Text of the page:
In the early hours of August 29th, the world was waiting for the Artemis 1 megarocket to lift off from its launch pad and commence its journey to the moon. However, NASA engineers experienced some technical issues while fueling the Space Launch System (SLS).
The engineers noticed that the launch controllers were not able to cool off the temperature required to control the super-cold propellant of one of the four main engines of the megarocket. This technical issue made NASA call off the Artemis 1 launch which was earlier planned to commence at 8:33 a.m. EDT (1233 GMT).
Cooling the SLS rocket engines is an essential step to take before allowing the cryogenic liquid hydrogen and liquid oxygen to pass through them before the megarocket can lift off. However, only three engines successfully passed the test, as Engine No.3 fails to pass the test.
As soon as the engineers noticed that Engine No. 3 is not responding to the test, they troubleshot it several times but still get the same result. When the troubleshooting effort of the engineers has failed, NASA officials have to call off the launch to get the problem resolved before the next launch date.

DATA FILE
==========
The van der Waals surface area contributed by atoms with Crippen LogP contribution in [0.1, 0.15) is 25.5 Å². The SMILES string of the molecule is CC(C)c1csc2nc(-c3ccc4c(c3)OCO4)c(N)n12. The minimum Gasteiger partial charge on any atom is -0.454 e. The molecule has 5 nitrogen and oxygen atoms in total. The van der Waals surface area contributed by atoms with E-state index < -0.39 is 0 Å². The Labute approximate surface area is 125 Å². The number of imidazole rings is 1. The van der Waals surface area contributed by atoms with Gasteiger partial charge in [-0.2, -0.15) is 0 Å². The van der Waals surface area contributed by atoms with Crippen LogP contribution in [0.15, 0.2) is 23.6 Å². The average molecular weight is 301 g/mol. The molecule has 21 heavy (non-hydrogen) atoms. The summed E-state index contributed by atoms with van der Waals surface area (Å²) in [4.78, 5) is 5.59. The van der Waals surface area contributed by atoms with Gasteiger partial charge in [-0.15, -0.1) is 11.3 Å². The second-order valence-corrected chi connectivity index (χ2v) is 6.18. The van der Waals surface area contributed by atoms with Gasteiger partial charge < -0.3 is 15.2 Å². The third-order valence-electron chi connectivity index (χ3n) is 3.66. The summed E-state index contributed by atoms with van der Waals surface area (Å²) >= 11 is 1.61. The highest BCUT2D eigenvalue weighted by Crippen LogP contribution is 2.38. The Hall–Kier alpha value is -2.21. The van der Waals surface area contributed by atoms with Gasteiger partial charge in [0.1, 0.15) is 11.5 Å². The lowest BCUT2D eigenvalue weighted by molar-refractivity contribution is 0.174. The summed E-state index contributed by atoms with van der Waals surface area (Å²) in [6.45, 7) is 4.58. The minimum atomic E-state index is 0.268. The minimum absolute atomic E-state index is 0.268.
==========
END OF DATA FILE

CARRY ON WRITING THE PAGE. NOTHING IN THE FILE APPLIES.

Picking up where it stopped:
NASA officials revealed the actual reason for calling off the launch with this statement, “Launch controllers condition the engines by increasing pressure on the core stage tanks to bleed some of the cryogenic propellants to the engines to get them to the proper temperature range to start them. Engine 3 is not properly being conditioned through the bleed process, and engineers are troubleshooting.”
NASA’s team also discovered something that looks like a crack within the thermal protection system material on one of the intertanks, connecting the megarocket’s massive liquid hydrogen and liquid oxygen tanks.
NASA engineers later discovered that the crack was located in the insulating foam on the flange, implying that the crack is not in the megarocket’s metal body. This issue made NASA restart the flow of liquid hydrogen into the tank to confirm the leakage.
As these two issues have prevented NASA from commencing with the Artemis 1 launch today, the agency is optimistic about launching once the issues are fully resolved. If NASA engineers successfully fix Engine No. 3 within a few days, NASA will attempt launching the megarocket again on September 2, or September 5, depending on weather conditions.
However, if the agency cannot meet the launch demand within any of these dates, the next launch attempt may likely be in October. Keep in mind that Artemis 1 Launch opportunities are limited based on the stage of the moon, reentry lighting conditions upon reentry, and many others. Let’s wish NASA engineers well as they fix Engine No. 3 and prepare the SLS rocket for future launch.